Nicea

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[[Image:Tetrarchy map3.jpg|right|thumb|400px|Nicomedia,  Chalcedon, and Nicea in First tetrarchy, ca. 293 AD]]
 
The city '''Nicea''', also '''Nicaea''', in Greek Νίκαια and now known as Iznik in Turkish, was the site of two [[Ecumenical Councils]] of the early Christian Church. During Latin rule of Constantinople after its capture in 1204 by the Fourth Crusade, Nicea was the capital city of the Empire of Nicea, which was the strongest of the surviving Byzantine states.
 
The city '''Nicea''', also '''Nicaea''', in Greek Νίκαια and now known as Iznik in Turkish, was the site of two [[Ecumenical Councils]] of the early Christian Church. During Latin rule of Constantinople after its capture in 1204 by the Fourth Crusade, Nicea was the capital city of the Empire of Nicea, which was the strongest of the surviving Byzantine states.
  
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[[el:Μητρόπολις Νικαίας (της Βιθυνίας)]]
 
[[el:Μητρόπολις Νικαίας (της Βιθυνίας)]]
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[[ro:Niceea]]

Latest revision as of 16:46, April 6, 2010

Nicomedia, Chalcedon, and Nicea in First tetrarchy, ca. 293 AD

The city Nicea, also Nicaea, in Greek Νίκαια and now known as Iznik in Turkish, was the site of two Ecumenical Councils of the early Christian Church. During Latin rule of Constantinople after its capture in 1204 by the Fourth Crusade, Nicea was the capital city of the Empire of Nicea, which was the strongest of the surviving Byzantine states.

History

Located near the eastern end of the Sea of Marmara on what is now Lake Iznik, Nicea was built on the site that was originally called Ancore/ Helicore. A town called Antigoneia was built on this site late in the fourth century before Christ by the Macedonian king Antigonus I Monophthalmus, who had been one of Alexander the Great’s generals. There are two versions of how Nicea received its name. In one story the town later came under the control of Lysimachus who renamed the town Nicea after his wife. In another account it was founded by Alexander’s men from Nicea near Thermopylae.

Nicea attained commercial importance as it was on the crossroads between Galatia and Phrygia. In this regard Nicea was a rival of nearby Nicomedia. Its importance carried through and continued after the founding of Constantinople as the capital of the Eastern Empire. The nearness of Nicea to Constantinople appeared to have contributed to the use of the city in the important events involving the Church and the Roman emperors. It was only 43 miles (70 km) from the capital. Nicea was encircled by a wall that was 14,520 feet (4,426 meters) long. The wall is almost entirely intact today.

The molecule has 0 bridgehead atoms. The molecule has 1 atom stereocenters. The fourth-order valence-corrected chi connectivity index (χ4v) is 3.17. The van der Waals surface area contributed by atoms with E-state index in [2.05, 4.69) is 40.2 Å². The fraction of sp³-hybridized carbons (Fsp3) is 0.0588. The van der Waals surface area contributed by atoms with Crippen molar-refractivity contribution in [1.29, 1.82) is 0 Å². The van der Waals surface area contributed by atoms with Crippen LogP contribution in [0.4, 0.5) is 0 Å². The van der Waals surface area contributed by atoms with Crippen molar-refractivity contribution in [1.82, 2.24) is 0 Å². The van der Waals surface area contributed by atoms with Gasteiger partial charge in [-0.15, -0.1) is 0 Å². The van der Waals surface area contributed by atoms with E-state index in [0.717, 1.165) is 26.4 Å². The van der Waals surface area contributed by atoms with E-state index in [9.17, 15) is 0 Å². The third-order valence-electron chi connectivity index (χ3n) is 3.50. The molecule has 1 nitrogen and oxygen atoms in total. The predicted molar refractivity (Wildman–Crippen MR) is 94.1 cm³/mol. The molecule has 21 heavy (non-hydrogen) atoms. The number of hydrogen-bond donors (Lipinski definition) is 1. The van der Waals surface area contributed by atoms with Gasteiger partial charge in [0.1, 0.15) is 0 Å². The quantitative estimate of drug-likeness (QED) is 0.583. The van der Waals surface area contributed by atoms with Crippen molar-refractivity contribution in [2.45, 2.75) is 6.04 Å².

Nicea was the site of the First, in 325, and, in 787, the Seventh Ecumenical Councils. These councils are also known as the First and Second Councils of Nicea. The First Council addressed the Arian heresy and more clearly defined the concept of the Trinity which the council expressed in the Nicene Creed. The second council addressed the issues relating to icons raised by the iconoclasts, expressing their proper use for veneration.

The first council was held in the “Senatus Palace” that now lays beneath the waters of Lake Iznik. The seventh council was held in the Church of Hagia Sophia that was built by Justinian in the sixth century, This church was modeled after the Hagia Sophia in Constantinople. Located in the center of the city, Hagia Sophia was turned into a mosque by the Turks and renamed Orhan Ghazi Mosque in 1331. Over the years this structure has been badly damaged by earthquakes and fires. Some mosaics and a fresco of Christ, however, remain. The Church of the Dormition, a major church in Nicea, was destroyed by the Turks in 1922. This church was decorated with many fine mosaics that dated from the ninth century.

In 1081, Nicea was captured by the Seljuk Turks, but was recaptured in 1097 by Emperor Alexius I Comnenus. During the period that the Turks held Nicea, they renamed the city Iznik. When Constantinople was captured by the Latin Crusaders in 1204, the Byzantine Romans established separate realms in the parts of Anatolia that were not held by the Latins. Nicea became the capital of the “Empire of Nicea” and served for 50 years as the political and cultural center of this the strongest of the Byzantine states until Michael VIII Palaeologus recaptured Constantinople from the Latins and restored Byzantium.

In 1331, the Ottoman Turks captured Nicea, again renamed the city Iznik. After the Turks captured Constantinople in 1453, the prosperity of the city fell under the competition from Turkish Constantinople.

Sources

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